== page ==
“Mary?” I whispered the word, speaking just above a breath.

I looked up and found that Mark was in the middle of the boat. He was curled in a ball with his head on his arm. Then I could see the toes of Samantha’s boots.


She was dressed, and whole, and alive. She was reclined in the other end of the boat, her dark curls resting on Carl’s chest, his arms around her.

I snarled at the idea of him touching her.

I looked around as the others slept and confirmed that we were all still dressed. They were all uninjured and as far as I could tell our canoe had drifted to the side a short ways before we were supposed to have landed.

We were alive and well. It had all been some horrible nightmare.

As I rested there, feeling Mary’s body move with her breath I watched Samantha. I looked from Carl to Mark and realized I was clenching my fist. It was more than a dream. I felt it in my bones. It was more than a dream and I would not leave the woman who had saved my life and shown me a new world. Samantha had shown me love.

There were many things I would have to change.

Categories: serial Tags:

The Hours #14

September 21, 2016 Leave a comment

Samantha and I made our way along the edge of the woods in a subtle panic. Throughout the day, we could hear the snapping of limbs as some creature made its way in parallel to our own. With every crack, I expected another demonic monstrosity to leap out of the forest. With every step, I did my best to keep myself between Samantha and our stalker.

Neither of us released the other’s hand for more than a moment.

“Stop,” she hissed.

I froze, my club lifted to the ready, and I held my breath. In a second, I could hear what the dear girl’s ears had picked up on. There was running water near by.

“It’s in the woods,” she said. “I don’t think it is very far, but we will have to go in.”

I shrugged. “We have to have water.”

At the same time, our unseen companions began making a great deal more noise. As the noise grew softer, I turned a questioning eye on the woman beside and she smiled. “I think our fellow travelers are hurrying after a drink as well.”

I smiled and relaxed. “Good,” I said. “Then maybe they will have cleaned out a path through the god forsaken trees for us.”

Within no more than a hundred paces, I was proven right. The thing on the ground was the size of a large bull, but it had green and gold feathers in place of fur. The cow-bird was pinned down, struggling under three hairless rats the size of large dogs that were tearing at its throat and belly. Samantha gasped when the poor things abdomen gave way, spilling its guts on the dirt where the creatures fell upon it in a snapping frenzy. We ducked behind a bush, shared a frightened look, and hurried away.

I could hear Samantha praying as we went.

Categories: serial Tags:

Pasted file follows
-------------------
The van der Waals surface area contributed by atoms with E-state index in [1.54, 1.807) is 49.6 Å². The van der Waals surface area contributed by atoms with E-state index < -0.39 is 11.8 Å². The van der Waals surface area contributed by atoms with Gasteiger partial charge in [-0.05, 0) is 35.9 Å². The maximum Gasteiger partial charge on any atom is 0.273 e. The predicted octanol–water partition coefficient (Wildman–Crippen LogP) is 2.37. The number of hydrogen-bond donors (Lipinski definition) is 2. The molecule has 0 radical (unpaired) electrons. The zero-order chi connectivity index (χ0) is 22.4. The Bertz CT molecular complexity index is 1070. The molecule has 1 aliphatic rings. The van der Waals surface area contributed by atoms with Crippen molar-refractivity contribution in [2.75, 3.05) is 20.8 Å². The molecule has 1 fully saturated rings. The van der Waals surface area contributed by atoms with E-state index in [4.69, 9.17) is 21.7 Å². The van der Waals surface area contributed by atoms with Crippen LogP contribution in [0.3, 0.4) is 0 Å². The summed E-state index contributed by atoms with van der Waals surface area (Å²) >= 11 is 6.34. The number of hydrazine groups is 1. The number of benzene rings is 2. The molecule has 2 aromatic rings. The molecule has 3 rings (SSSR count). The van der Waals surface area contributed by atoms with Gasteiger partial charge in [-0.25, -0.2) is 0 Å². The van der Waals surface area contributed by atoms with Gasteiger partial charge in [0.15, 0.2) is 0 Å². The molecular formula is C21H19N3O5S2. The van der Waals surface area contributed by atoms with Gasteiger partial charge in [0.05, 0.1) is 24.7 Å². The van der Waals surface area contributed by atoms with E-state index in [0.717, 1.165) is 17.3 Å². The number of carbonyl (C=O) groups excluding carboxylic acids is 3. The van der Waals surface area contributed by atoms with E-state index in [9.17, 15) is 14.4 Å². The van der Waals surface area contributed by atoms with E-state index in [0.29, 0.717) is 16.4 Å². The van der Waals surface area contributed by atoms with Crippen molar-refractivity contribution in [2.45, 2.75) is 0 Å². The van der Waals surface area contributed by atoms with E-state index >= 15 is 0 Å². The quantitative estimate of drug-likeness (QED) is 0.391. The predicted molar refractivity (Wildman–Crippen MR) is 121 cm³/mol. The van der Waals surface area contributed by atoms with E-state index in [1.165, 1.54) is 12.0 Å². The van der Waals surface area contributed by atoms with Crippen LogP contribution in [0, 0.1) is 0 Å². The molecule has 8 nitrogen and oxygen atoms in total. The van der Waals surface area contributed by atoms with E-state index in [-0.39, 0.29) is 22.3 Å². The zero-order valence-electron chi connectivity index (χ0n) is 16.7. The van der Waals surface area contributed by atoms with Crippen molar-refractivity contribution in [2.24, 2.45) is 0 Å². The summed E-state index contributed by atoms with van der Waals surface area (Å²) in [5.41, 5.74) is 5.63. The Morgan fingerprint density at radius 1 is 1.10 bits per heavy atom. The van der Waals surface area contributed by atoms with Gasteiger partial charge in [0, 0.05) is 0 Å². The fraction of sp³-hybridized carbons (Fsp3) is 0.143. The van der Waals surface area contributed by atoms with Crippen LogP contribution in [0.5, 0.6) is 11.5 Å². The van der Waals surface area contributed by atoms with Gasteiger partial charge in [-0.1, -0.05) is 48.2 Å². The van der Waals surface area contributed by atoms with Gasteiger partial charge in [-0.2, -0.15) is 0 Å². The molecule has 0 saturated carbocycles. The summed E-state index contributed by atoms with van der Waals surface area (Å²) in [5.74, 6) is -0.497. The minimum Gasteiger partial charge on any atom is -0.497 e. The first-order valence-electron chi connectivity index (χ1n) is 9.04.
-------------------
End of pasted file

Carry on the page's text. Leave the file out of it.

The Hours #13

September 14, 2016 Leave a comment

When I opened my eyes, I was looking at the back of Samantha’s head, and despite the horrors of these last few days, I could not help but smile. We lay side by side, pressed together like spoons in a sideboard, and I found my mind wandering down paths that I had been taught were not for a gentleman.

I could feel her moving with each breath. My arm was wrapped around her and she held my hand in hers regardless of being lost in slumber.I had to protect her. That meant that we needed to find more food.The bird had tasted heavenly, no doubt due to our hunger, but one of the feathered murders was not enough to leave us satisfied.

It also meant that we needed water. I was parched and for the first time that I could remember, I did not wake with a need to relieve myself. We would die of thirst in another day or two and I could not allow any harm to come to Samantha. She was now all that I had. She was all that mattered. Her body kept me warm, as mine did hers. We were lost, but together and now I looked at her as more than a simple acquaintance.  She was mine in many ways and I tightened my grip around her.

I must have squeezed too hard, for she stirred. I gave a silent prayer that she might be allowed a few more minutes of peace, though in truth my prayer was as selfish as it was altruistic. I did not want to let her go yet.

I heard a cracking sound. Something in the woods ahead of me had stepped on a limb. We were not alone and in this nightmare world, that meant we were in immediate danger.

The club I used to secure our dinner should have been right behind my leg. I pulled my hand away from the girl and reached back.


I shifted my arm back and forth, keeping my palm just above the ground as I searched for my weapon. I could hear my pulse thundering in my ears to the point that I wondered if I would be able to hear another limb breaking. My breath was shallow and as I searched, I felt my stomach clench with panic.